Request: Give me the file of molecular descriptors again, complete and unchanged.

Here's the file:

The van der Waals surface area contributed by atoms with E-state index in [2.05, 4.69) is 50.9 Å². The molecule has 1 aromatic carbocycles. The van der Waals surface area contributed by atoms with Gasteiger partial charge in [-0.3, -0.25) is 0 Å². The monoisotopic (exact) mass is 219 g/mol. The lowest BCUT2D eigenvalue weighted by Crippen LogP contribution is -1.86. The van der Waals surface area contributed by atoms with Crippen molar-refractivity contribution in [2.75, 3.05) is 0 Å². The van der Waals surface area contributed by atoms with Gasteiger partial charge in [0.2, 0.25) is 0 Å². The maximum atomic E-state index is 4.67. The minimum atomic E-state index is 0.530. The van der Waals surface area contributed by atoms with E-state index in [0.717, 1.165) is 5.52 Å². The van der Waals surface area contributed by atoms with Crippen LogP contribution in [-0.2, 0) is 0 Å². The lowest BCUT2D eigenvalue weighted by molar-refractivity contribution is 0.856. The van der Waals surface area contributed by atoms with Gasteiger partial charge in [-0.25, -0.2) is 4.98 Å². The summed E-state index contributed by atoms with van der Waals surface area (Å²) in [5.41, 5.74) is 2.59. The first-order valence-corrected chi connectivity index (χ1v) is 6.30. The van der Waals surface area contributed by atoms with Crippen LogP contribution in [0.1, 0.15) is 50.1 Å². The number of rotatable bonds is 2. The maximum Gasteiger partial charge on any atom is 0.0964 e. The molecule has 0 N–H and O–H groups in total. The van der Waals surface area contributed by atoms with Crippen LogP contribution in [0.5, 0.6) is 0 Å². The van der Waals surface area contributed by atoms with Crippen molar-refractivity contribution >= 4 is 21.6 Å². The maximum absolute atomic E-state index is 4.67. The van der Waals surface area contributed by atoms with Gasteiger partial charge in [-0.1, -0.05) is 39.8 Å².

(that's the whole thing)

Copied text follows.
The van der Waals surface area contributed by atoms with E-state index in [2.05, 4.69) is 50.9 Å². The molecule has 1 aromatic carbocycles. The van der Waals surface area contributed by atoms with Gasteiger partial charge in [-0.3, -0.25) is 0 Å². The monoisotopic (exact) mass is 219 g/mol. The lowest BCUT2D eigenvalue weighted by Crippen LogP contribution is -1.86. The van der Waals surface area contributed by atoms with Crippen molar-refractivity contribution in [2.75, 3.05) is 0 Å². The van der Waals surface area contributed by atoms with Gasteiger partial charge in [0.2, 0.25) is 0 Å². The maximum atomic E-state index is 4.67. The minimum atomic E-state index is 0.530. The van der Waals surface area contributed by atoms with E-state index in [0.717, 1.165) is 5.52 Å². The van der Waals surface area contributed by atoms with Crippen LogP contribution in [-0.2, 0) is 0 Å². The lowest BCUT2D eigenvalue weighted by molar-refractivity contribution is 0.856. The van der Waals surface area contributed by atoms with Gasteiger partial charge in [-0.25, -0.2) is 4.98 Å². The summed E-state index contributed by atoms with van der Waals surface area (Å²) in [5.41, 5.74) is 2.59. The first-order valence-corrected chi connectivity index (χ1v) is 6.30. The van der Waals surface area contributed by atoms with Crippen LogP contribution in [0.1, 0.15) is 50.1 Å². The number of rotatable bonds is 2. The maximum Gasteiger partial charge on any atom is 0.0964 e. The molecule has 0 N–H and O–H groups in total. The van der Waals surface area contributed by atoms with Crippen LogP contribution in [0.5, 0.6) is 0 Å². The van der Waals surface area contributed by atoms with Crippen molar-refractivity contribution >= 4 is 21.6 Å². The maximum absolute atomic E-state index is 4.67. The van der Waals surface area contributed by atoms with Gasteiger partial charge in [-0.1, -0.05) is 39.8 Å².